Bank transfer fraud victims are facing a lottery trying to get their money back, a new report reveals.
Last year, some of Britain’s biggest banks and building societies signed up to a voluntary code setting standards for handling cases of authorised push payment (APP) fraud.
But although this code has led to more innocent people getting their money back, a new study by Which? suggests banks are relying too heavily on fraud warnings, are placing unreasonable expectations on victims, and are failing to properly assess vulnerability.
The consumer group is now pressing for the voluntary code to be made mandatory, and says the number of people being reimbursed by their bank is “woefully low”.
Fraud in the payments industry has soared in recent years, with a big increase in APP scams. This is where email accounts are hacked in order to trick people into sending money to bank accounts operated by criminals.
Many people have had large sums of cash stolen. Which? says, however, that many victims have been treated unfairly or inconsistently by banks when trying to recover their cash, and that the voluntary approach has failed.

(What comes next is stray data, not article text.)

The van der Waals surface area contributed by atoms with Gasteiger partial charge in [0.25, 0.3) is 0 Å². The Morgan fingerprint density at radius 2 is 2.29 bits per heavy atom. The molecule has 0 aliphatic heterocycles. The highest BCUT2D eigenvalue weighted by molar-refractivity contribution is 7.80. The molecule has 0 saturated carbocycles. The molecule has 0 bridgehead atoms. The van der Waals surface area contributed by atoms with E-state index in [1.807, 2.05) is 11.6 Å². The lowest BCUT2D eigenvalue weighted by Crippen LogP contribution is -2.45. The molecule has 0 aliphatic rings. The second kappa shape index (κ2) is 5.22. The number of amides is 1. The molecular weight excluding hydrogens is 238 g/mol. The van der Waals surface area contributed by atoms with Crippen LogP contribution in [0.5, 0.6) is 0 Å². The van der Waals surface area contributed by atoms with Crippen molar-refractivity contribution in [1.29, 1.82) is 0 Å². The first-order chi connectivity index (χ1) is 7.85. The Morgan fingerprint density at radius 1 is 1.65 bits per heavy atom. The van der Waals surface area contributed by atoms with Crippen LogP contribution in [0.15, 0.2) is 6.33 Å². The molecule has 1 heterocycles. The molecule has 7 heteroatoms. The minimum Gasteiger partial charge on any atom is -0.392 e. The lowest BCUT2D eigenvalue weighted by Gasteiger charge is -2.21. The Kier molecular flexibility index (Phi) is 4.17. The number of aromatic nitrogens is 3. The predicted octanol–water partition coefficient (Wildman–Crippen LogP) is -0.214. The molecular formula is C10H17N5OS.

Its investigation found some banks were “regularly blaming customers for missing warnings or not doing enough to realise they were being scammed” and consequently denying people reimbursement.
Gareth Shaw, head of money at Which?, said: “The lack of fairness, consistency or transparency across the industry means the chances of people getting their money back is often a total lottery.
“A voluntary approach to tackling bank transfer fraud has failed. Banks, regulators and government must work together to make the code mandatory and ensure that strong standards on reimbursement are introduced.”
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